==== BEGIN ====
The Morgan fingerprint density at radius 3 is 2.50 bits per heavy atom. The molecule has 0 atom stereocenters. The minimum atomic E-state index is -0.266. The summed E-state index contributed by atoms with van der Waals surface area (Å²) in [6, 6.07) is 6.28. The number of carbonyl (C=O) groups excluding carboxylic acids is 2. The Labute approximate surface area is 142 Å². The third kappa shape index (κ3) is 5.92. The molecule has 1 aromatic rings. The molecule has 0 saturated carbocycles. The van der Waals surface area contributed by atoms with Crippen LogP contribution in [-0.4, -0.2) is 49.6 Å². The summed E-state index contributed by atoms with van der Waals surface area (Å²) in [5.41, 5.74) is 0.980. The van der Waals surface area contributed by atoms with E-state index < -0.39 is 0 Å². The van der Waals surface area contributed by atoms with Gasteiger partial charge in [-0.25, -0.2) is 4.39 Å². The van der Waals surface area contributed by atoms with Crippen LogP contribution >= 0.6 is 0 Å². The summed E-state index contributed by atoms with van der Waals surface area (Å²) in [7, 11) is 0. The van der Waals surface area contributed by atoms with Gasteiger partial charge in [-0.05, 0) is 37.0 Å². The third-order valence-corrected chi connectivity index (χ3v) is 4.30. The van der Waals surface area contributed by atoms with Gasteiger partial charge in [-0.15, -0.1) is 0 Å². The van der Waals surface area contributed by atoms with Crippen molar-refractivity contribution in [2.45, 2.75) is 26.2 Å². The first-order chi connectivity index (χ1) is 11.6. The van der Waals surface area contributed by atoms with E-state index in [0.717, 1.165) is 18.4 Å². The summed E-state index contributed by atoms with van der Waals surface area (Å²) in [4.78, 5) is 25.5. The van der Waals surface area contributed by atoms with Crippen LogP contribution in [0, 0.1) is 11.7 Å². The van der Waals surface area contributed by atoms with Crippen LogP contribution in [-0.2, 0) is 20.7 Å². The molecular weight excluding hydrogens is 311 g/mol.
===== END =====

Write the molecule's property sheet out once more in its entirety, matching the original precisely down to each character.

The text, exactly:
The Morgan fingerprint density at radius 3 is 2.50 bits per heavy atom. The molecule has 0 atom stereocenters. The minimum atomic E-state index is -0.266. The summed E-state index contributed by atoms with van der Waals surface area (Å²) in [6, 6.07) is 6.28. The number of carbonyl (C=O) groups excluding carboxylic acids is 2. The Labute approximate surface area is 142 Å². The third kappa shape index (κ3) is 5.92. The molecule has 1 aromatic rings. The molecule has 0 saturated carbocycles. The van der Waals surface area contributed by atoms with Crippen LogP contribution in [-0.4, -0.2) is 49.6 Å². The summed E-state index contributed by atoms with van der Waals surface area (Å²) in [5.41, 5.74) is 0.980. The van der Waals surface area contributed by atoms with E-state index < -0.39 is 0 Å². The van der Waals surface area contributed by atoms with Gasteiger partial charge in [-0.25, -0.2) is 4.39 Å². The van der Waals surface area contributed by atoms with Crippen LogP contribution >= 0.6 is 0 Å². The summed E-state index contributed by atoms with van der Waals surface area (Å²) in [7, 11) is 0. The van der Waals surface area contributed by atoms with Gasteiger partial charge in [-0.05, 0) is 37.0 Å². The third-order valence-corrected chi connectivity index (χ3v) is 4.30. The van der Waals surface area contributed by atoms with Gasteiger partial charge in [-0.15, -0.1) is 0 Å². The van der Waals surface area contributed by atoms with Crippen molar-refractivity contribution in [2.45, 2.75) is 26.2 Å². The first-order chi connectivity index (χ1) is 11.6. The van der Waals surface area contributed by atoms with E-state index in [0.717, 1.165) is 18.4 Å². The summed E-state index contributed by atoms with van der Waals surface area (Å²) in [4.78, 5) is 25.5. The van der Waals surface area contributed by atoms with Crippen LogP contribution in [0, 0.1) is 11.7 Å². The van der Waals surface area contributed by atoms with Crippen LogP contribution in [-0.2, 0) is 20.7 Å². The molecular weight excluding hydrogens is 311 g/mol.